Corporate Banner
Satellite Banner
Genomics
Scientific Community
 
Become a Member | Sign in
Home>News>This Article
  News
Return

Tying our Fate to Molecular Markings

Published: Tuesday, October 16, 2012
Last Updated: Tuesday, October 16, 2012
Bookmark and Share
Understanding how a chemical mark on our DNA affects gene expression could be as useful to scientists as fingerprints are to police at a crime scene.

In a new study, Emberly and his colleagues at Simon Fraser University cite proof that variable methylation, a chemical mark on our DNA, is predictive of age, gender, stress, cancer and early-life socioeconomic status within a population. The Proceedings of the National Academy of Sciences (PNAS) has just published the study online.

Working with researchers at the University of British Columbia and Stanford University, Eldon Emberly studied the variation of methylation over a large group of individuals.

DNA that is methylated in our genomes is known to affect whether genes are turned on or off. Gene expression predicates several attributes linked to our identity, such as gender, ethnicity, age and health.

The trio measured methylation from DNA in the white blood cells of 92 people aged 24 to 45. Emberly’s lab helped to mine the resulting data sets for correlations between variation in the chemical mark and variable social, psychological and physical traits in the subjects.

The results demonstrated that those who had experienced childhood poverty had a different methylation level from those who hadn’t. This was despite the fact everyone in the cohort had achieved the same socioeconomic status later in life.

That meant that early-life environment had left a detectable molecular mark on an individual’s DNA.

The correlation between methylation and gene expression was complex because it wasn’t always predictable but there was one connection of particular note says Emberly, an SFU associate professor.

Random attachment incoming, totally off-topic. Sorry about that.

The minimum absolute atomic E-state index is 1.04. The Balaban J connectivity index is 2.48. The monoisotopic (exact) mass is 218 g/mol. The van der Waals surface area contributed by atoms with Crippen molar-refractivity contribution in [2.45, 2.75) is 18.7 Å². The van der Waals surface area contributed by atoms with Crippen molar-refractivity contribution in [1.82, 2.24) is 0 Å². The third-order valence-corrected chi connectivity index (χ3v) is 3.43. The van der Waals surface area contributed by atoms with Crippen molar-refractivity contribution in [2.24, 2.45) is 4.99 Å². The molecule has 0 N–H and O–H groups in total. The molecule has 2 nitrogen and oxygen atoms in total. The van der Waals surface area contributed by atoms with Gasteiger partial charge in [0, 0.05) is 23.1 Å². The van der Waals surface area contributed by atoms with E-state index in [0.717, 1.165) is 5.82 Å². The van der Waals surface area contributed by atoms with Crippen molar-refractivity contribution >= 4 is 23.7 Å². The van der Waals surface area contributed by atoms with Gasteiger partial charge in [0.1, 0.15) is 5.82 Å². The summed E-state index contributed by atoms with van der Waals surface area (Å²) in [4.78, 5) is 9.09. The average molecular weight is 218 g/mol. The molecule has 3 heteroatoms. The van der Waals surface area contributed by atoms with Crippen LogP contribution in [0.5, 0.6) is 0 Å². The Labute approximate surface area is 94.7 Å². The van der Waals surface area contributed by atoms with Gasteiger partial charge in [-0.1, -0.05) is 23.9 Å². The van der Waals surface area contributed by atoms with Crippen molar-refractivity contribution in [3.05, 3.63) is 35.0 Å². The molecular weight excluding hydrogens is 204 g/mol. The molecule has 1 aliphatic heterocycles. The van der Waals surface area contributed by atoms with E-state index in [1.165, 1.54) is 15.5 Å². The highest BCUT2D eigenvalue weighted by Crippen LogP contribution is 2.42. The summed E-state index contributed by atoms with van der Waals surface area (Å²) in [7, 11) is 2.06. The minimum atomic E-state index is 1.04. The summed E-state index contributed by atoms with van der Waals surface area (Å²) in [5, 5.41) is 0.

“Variable methylation correlated with variable expression of the gene DDX4, which is linked to certain cancers.”

Emberly says this study’s discoveries raise interesting questions, as the connection between methylation and some traits, such as smoking and alcohol consumption, was weaker than expected or non existent.

“We’re now investigating whether methylation variation in different types of tissue is more predictive of some trait,” adds Emberly.

Pau Farre, a master’s of science student in physics under Emberly’s supervision, is doing a statistical analysis of the variability in methylation across tissues.


Further Information
Access to this exclusive content is for Technology Networks Premium members only.

Join Technology Networks Premium for free access to:

  • Exclusive articles
  • Presentations from international conferences
  • Over 2,400+ scientific posters on ePosters
  • More than 3,700+ scientific videos on LabTube
  • 35 community eNewsletters


Sign In



Forgotten your details? Click Here
If you are not a member you can join here

*Please note: By logging into TechnologyNetworks.com you agree to accept the use of cookies. To find out more about the cookies we use and how to delete them, see our privacy policy.